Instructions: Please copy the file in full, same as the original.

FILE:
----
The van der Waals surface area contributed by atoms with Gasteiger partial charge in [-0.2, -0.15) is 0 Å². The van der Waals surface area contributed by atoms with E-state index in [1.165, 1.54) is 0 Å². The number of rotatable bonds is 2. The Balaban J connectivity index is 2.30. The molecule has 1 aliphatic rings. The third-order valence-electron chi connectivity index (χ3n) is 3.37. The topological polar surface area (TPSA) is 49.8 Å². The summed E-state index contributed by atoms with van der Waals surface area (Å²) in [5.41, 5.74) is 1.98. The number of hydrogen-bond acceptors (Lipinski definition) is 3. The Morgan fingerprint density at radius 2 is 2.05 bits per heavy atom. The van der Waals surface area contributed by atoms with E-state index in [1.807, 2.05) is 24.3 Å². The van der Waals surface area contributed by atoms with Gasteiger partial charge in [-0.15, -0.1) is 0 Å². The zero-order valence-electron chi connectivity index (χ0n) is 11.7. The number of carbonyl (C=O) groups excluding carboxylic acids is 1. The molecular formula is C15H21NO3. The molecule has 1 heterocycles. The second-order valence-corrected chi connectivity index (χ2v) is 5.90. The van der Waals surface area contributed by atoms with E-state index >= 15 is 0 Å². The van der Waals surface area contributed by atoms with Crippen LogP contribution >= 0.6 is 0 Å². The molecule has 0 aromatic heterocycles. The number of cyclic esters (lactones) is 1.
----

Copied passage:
The van der Waals surface area contributed by atoms with Gasteiger partial charge in [-0.2, -0.15) is 0 Å². The van der Waals surface area contributed by atoms with E-state index in [1.165, 1.54) is 0 Å². The number of rotatable bonds is 2. The Balaban J connectivity index is 2.30. The molecule has 1 aliphatic rings. The third-order valence-electron chi connectivity index (χ3n) is 3.37. The topological polar surface area (TPSA) is 49.8 Å². The summed E-state index contributed by atoms with van der Waals surface area (Å²) in [5.41, 5.74) is 1.98. The number of hydrogen-bond acceptors (Lipinski definition) is 3. The Morgan fingerprint density at radius 2 is 2.05 bits per heavy atom. The van der Waals surface area contributed by atoms with E-state index in [1.807, 2.05) is 24.3 Å². The van der Waals surface area contributed by atoms with Gasteiger partial charge in [-0.15, -0.1) is 0 Å². The zero-order valence-electron chi connectivity index (χ0n) is 11.7. The number of carbonyl (C=O) groups excluding carboxylic acids is 1. The molecular formula is C15H21NO3. The molecule has 1 heterocycles. The second-order valence-corrected chi connectivity index (χ2v) is 5.90. The van der Waals surface area contributed by atoms with E-state index >= 15 is 0 Å². The van der Waals surface area contributed by atoms with Crippen LogP contribution >= 0.6 is 0 Å². The molecule has 0 aromatic heterocycles. The number of cyclic esters (lactones) is 1.